Just as gas prices have soared to their highest, inflation-adjusted prices, SUV sales, including the new 'crossovers', have rebounded following a two-year drop in popularity, to the chagrin of many environmentalists.
Auto industry figures show that after a 24 percent drop in SUV sales from the first quarter of 2004 to the same period of 2006, sales of these gas guzzlers have clearly rebounded - big time.
"The numbers for large SUVs rose nearly 6 percent in the first quarter of 2007, and the April figures were up 25 percent from April 2006, including those of GMC's Yukon XL - a whopping 72 percent, according to automakers' statistics provided by Edmunds.com, an automotive research Web site."
"We've always said that large SUVs are never going the way of the dodo," said Alex Rosten, an analyst at Edmunds.com. "There will always be a demand for them. No other vehicle provides such capabilities -- the sheer cargo and passenger space, and the towing capacity."
"One explanation for the renewed interest is that U.S. automakers are selling a more modern fleet of SUVs, some of which, including 'crossovers', consume moderately less gas than their predecessors...Crossover utility vehicles are similar to SUVs but, because their design is based on a car rather than a truck, they ride more smoothly and, in general, they have better fuel economy."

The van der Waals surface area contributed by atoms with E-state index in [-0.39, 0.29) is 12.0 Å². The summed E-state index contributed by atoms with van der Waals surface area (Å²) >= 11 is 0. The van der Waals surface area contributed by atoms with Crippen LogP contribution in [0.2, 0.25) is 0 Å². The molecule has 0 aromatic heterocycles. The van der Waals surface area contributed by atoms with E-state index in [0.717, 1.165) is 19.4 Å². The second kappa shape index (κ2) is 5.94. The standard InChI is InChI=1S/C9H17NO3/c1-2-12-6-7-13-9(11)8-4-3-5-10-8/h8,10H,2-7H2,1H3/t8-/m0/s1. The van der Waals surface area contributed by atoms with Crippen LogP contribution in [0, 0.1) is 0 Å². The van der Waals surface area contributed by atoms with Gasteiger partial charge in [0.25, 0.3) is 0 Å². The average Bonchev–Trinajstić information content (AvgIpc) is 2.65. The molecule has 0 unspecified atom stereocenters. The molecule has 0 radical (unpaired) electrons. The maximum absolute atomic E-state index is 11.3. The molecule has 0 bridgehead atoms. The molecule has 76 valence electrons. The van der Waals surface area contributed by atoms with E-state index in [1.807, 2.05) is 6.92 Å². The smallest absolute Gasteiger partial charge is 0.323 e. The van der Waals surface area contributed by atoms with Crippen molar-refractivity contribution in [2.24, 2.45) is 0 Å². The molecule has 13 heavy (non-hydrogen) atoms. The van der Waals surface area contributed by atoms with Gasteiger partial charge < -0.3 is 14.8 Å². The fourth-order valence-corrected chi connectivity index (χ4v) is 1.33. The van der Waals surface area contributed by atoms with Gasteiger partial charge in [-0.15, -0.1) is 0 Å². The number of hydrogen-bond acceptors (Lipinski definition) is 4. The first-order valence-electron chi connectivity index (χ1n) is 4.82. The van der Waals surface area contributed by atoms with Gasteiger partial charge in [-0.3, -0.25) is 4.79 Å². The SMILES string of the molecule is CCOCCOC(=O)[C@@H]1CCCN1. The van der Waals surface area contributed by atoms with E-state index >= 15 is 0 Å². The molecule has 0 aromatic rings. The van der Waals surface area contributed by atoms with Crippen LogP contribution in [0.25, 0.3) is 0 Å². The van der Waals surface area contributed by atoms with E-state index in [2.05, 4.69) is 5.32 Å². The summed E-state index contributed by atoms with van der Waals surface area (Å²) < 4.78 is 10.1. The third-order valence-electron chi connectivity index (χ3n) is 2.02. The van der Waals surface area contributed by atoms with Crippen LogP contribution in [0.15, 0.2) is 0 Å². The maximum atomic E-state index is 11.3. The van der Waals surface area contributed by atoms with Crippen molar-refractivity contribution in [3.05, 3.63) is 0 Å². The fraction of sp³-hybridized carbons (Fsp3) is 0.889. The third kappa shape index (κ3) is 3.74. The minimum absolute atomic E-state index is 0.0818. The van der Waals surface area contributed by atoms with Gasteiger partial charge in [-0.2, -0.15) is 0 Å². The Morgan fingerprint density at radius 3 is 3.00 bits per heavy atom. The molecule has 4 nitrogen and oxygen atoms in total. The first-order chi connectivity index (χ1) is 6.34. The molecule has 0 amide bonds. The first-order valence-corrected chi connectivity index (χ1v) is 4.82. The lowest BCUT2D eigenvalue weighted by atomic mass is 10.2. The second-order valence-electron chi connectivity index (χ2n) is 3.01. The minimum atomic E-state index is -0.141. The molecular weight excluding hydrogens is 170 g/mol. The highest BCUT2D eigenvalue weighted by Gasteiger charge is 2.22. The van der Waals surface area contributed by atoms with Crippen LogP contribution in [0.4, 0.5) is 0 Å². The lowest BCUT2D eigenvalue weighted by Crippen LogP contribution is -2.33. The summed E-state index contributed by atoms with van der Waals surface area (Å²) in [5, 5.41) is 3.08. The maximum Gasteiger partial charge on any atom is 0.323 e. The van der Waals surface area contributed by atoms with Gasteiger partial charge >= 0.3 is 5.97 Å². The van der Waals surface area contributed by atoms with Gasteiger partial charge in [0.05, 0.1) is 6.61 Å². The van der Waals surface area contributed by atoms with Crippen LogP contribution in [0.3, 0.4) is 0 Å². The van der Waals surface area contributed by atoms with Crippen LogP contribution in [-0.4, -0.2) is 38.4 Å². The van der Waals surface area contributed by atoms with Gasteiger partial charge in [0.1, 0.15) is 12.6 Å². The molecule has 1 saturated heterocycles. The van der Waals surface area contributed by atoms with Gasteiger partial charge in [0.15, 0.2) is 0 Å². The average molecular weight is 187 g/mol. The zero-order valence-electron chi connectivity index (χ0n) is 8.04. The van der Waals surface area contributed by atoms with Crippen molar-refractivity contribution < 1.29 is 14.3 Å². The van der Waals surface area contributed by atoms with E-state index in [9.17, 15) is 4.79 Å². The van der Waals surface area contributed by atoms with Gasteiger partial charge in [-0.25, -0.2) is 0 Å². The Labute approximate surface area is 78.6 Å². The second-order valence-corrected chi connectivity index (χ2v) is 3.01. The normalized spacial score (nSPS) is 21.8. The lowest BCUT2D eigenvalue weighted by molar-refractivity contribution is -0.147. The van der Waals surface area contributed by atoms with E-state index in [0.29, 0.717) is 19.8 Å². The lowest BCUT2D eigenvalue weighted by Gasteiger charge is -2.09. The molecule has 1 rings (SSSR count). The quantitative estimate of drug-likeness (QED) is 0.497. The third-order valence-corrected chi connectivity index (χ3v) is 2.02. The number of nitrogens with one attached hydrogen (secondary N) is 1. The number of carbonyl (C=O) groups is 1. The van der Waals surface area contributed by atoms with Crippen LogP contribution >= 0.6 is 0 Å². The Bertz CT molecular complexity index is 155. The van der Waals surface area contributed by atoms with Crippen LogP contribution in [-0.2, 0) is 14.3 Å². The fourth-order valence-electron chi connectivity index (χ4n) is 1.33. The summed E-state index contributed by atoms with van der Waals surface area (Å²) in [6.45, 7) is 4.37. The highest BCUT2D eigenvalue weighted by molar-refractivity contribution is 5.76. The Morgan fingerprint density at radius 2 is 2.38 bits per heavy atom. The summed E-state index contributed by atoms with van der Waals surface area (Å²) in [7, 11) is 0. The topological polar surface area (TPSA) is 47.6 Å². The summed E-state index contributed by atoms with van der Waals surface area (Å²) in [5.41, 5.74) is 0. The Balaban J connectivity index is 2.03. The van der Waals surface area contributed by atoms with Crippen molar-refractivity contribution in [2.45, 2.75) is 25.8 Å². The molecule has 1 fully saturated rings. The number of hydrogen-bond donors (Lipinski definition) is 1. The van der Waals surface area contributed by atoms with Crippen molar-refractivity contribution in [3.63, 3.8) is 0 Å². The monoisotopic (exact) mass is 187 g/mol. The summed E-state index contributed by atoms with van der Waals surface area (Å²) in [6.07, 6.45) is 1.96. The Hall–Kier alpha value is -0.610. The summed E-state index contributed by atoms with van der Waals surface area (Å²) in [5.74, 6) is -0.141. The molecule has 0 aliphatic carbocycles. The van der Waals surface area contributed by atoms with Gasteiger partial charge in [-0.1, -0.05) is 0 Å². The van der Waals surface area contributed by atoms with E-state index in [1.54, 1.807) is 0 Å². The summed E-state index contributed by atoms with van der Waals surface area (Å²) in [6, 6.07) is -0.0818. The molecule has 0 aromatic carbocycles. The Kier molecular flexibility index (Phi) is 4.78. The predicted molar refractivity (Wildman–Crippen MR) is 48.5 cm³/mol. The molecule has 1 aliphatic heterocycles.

"At the Union of Concerned Scientists, where global warming and fuel economy are on everyone's minds, vehicles engineer and consultant Dan MacKenzie said, "The larger point of all this is the need to raise fuel economy standards in this country. The automakers are not selling vehicles that take full advantage of the technology available today."
"We know the technology is out there to increase fuel economy about 60 percent without compromising size (of the vehicle)," MacKenzie said. "It could go from just under 25 miles per gallon -- the government's average of all cars and trucks -- to about 40 miles per gallon."